“It’s OK to offload and delegate, and let other people take care of you.”
If you’ve been diagnosed with rheumatoid arthritis (RA), your doctor may have talked to you about rheumatoid arthritis symptoms to expect, the treatment options you have, and things you can do to make living with RA a little easier.
Some of the new day-to-day habits you adopt—like taking warm showers in the A.M. to combat morning joint pain, or getting all your important tasks done early before RA fatigue sets in—may be relatively easy to adopt. Others, however, like learning to take time for yourself, asking for help, or feeling OK about saying no, might be a little tougher. Or way tougher.
“It’s especially hard for a mom who has a small child to say, ‘Well I would like to play with you right now, but I need to have my sleep.’ Or, ‘I would like to be able to make this big meal for the family, but I need to take care of myself,’ And I think that’s the part that’s the least understandable,” says Ashira Blazer, MD, a rheumatologist at NYU Langone Medical Center.
Rheumatoid arthritis is an autoimmune disease. That means arthritis symptoms result from the immune system attacking your body’s own tissues. It can cause pain, swelling, stiffness, and loss of function in your joints; most commonly in the wrist and fingers. The symptoms of RA, however, don’t stop at the joints. Rheumatoid arthritis can also cause bodywide symptoms, such as fatigue, low-grade fevers, and loss of appetite, which can significantly affect your energy levels and ability to live your daily routine.
“That really takes some understanding for the patient, and understanding for the family, to think about how this is affecting the entire body,” says Dr. Blazer. “It takes a whole lifestyle shift that some people may not be prepared for when they get the diagnosis.”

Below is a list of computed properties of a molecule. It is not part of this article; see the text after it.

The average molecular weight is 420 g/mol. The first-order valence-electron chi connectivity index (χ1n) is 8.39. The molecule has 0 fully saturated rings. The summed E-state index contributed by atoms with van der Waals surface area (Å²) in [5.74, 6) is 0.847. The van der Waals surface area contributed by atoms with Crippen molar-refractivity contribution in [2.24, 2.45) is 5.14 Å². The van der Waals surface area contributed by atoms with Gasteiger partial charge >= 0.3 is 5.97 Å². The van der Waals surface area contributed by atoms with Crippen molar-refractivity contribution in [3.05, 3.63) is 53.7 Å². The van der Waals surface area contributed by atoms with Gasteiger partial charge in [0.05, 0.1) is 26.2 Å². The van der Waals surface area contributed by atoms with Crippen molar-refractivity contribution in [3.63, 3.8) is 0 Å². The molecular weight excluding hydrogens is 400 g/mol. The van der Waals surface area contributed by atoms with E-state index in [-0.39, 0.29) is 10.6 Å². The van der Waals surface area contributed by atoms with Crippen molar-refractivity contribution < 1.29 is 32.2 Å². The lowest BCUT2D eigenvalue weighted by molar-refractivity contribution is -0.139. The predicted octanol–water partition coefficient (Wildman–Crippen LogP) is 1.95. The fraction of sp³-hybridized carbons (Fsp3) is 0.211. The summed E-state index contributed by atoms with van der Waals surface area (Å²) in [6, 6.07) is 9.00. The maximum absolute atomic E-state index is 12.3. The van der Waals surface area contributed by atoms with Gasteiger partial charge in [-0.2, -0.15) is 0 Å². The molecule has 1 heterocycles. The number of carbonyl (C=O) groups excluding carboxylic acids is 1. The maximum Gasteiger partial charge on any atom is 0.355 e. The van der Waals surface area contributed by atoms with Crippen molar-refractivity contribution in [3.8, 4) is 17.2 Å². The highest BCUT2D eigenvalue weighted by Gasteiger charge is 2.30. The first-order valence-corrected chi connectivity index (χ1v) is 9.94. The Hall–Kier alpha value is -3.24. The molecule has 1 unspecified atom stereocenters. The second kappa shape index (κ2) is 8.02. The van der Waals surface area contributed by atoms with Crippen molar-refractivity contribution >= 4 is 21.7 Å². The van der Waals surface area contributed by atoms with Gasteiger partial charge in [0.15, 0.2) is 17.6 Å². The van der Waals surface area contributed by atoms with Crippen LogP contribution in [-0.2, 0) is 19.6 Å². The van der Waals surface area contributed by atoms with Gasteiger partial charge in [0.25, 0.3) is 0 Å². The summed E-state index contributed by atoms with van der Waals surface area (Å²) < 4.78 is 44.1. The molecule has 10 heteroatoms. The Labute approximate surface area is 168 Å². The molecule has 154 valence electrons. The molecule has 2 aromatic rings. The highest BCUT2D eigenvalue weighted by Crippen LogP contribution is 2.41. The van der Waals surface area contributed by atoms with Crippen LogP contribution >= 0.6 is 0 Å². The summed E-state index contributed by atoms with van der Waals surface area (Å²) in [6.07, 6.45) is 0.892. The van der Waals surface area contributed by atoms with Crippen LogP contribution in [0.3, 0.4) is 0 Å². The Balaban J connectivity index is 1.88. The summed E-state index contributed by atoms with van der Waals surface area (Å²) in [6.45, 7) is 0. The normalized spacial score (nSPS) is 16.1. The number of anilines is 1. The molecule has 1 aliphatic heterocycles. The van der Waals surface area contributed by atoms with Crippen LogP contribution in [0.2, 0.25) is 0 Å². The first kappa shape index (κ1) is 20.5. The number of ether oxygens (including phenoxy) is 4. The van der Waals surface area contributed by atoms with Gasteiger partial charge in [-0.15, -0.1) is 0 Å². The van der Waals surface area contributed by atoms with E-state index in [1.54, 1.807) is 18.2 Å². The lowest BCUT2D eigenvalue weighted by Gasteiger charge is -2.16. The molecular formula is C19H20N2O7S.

Here some important things to remember to help you cope and live better with RA:
Delegate tasks to family and friends. “It’s OK to offload and delegate, and to let other people take care of you—[it] just improves your life in general,” says Dr. Blazer. Whether it’s letting your significant other to do the dishes, or asking your kids fold the laundry, ask for and accept help as often as possible. “Life has to be a collaborative effort,” says Dr. Blazer. “Many women, especially busy women, like to take everything upon themselves, and families get comfortable with that.”
Don’t be too hard on yourself. Not being able to do certain tasks or push yourself as hard as you used to may be difficult to adjust to. It’s important to recognize that your body is not the same as it was before you had RA, says Dr. Blazer. “This is not you, you’re not just tired or lazy. This is an illness that’s affecting you.”
Self-care is key. “Having RA or any immune condition means that you really have to take care of yourself,” says Dr. Blazer. This means taking your medications as prescribed, exercising, getting enough sleep, and eating nutritiously. “You want to make sure that you’re accommodating for that by giving yourself a little more time. And recognizing the ways in which you need to orchestrate your life,” she says.
Sometimes it helps to see how others with RA have adjusted their lifestyles. Check out these tips for living well with rheumatoid arthritis from Michael Kuluva, a fashion designer with RA.
Dr. Blazer is a rheumatologist and instructor in the department of medicine at NYU Langone Health.
Rheumatoid arthritis. U.S. Library of Medicine, MedlinePlus. (Accessed on April 6, 2018 at https://medlineplus.gov/rheumatoidarthritis.html)
Everyday life with rheumatoid arthritis. PubMed Health. (Accessed on April 6, 2018 at https://www.ncbi.nlm.nih.gov/pubmedhealth/PMH0089164)